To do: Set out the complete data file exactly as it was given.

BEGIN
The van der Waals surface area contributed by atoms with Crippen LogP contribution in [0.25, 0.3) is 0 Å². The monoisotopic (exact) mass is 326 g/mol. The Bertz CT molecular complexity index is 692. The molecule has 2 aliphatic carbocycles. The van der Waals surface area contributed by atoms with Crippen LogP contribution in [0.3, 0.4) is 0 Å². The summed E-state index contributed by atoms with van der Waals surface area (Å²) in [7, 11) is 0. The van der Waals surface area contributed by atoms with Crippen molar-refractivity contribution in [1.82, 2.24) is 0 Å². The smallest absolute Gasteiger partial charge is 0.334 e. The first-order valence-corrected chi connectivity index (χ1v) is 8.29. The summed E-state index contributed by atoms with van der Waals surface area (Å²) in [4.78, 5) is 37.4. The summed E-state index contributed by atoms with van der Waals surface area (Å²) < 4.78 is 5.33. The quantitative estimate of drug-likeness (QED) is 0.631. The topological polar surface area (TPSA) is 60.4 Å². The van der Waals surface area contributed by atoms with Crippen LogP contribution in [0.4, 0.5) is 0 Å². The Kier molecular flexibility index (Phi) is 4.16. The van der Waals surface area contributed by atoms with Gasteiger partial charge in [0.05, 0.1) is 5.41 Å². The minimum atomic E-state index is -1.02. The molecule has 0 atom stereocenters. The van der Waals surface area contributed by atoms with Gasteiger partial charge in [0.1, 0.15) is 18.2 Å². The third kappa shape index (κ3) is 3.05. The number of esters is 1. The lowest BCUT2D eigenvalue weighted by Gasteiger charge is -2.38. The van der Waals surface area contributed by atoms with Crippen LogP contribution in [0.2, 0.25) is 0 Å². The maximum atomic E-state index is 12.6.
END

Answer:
The van der Waals surface area contributed by atoms with Crippen LogP contribution in [0.25, 0.3) is 0 Å². The monoisotopic (exact) mass is 326 g/mol. The Bertz CT molecular complexity index is 692. The molecule has 2 aliphatic carbocycles. The van der Waals surface area contributed by atoms with Crippen LogP contribution in [0.3, 0.4) is 0 Å². The summed E-state index contributed by atoms with van der Waals surface area (Å²) in [7, 11) is 0. The van der Waals surface area contributed by atoms with Crippen molar-refractivity contribution in [1.82, 2.24) is 0 Å². The smallest absolute Gasteiger partial charge is 0.334 e. The first-order valence-corrected chi connectivity index (χ1v) is 8.29. The summed E-state index contributed by atoms with van der Waals surface area (Å²) in [4.78, 5) is 37.4. The summed E-state index contributed by atoms with van der Waals surface area (Å²) < 4.78 is 5.33. The quantitative estimate of drug-likeness (QED) is 0.631. The topological polar surface area (TPSA) is 60.4 Å². The van der Waals surface area contributed by atoms with Crippen LogP contribution in [0.4, 0.5) is 0 Å². The Kier molecular flexibility index (Phi) is 4.16. The van der Waals surface area contributed by atoms with Gasteiger partial charge in [0.05, 0.1) is 5.41 Å². The minimum atomic E-state index is -1.02. The molecule has 0 atom stereocenters. The van der Waals surface area contributed by atoms with Gasteiger partial charge in [0.1, 0.15) is 18.2 Å². The third kappa shape index (κ3) is 3.05. The number of esters is 1. The lowest BCUT2D eigenvalue weighted by Gasteiger charge is -2.38. The van der Waals surface area contributed by atoms with Crippen LogP contribution in [0.2, 0.25) is 0 Å². The maximum atomic E-state index is 12.6.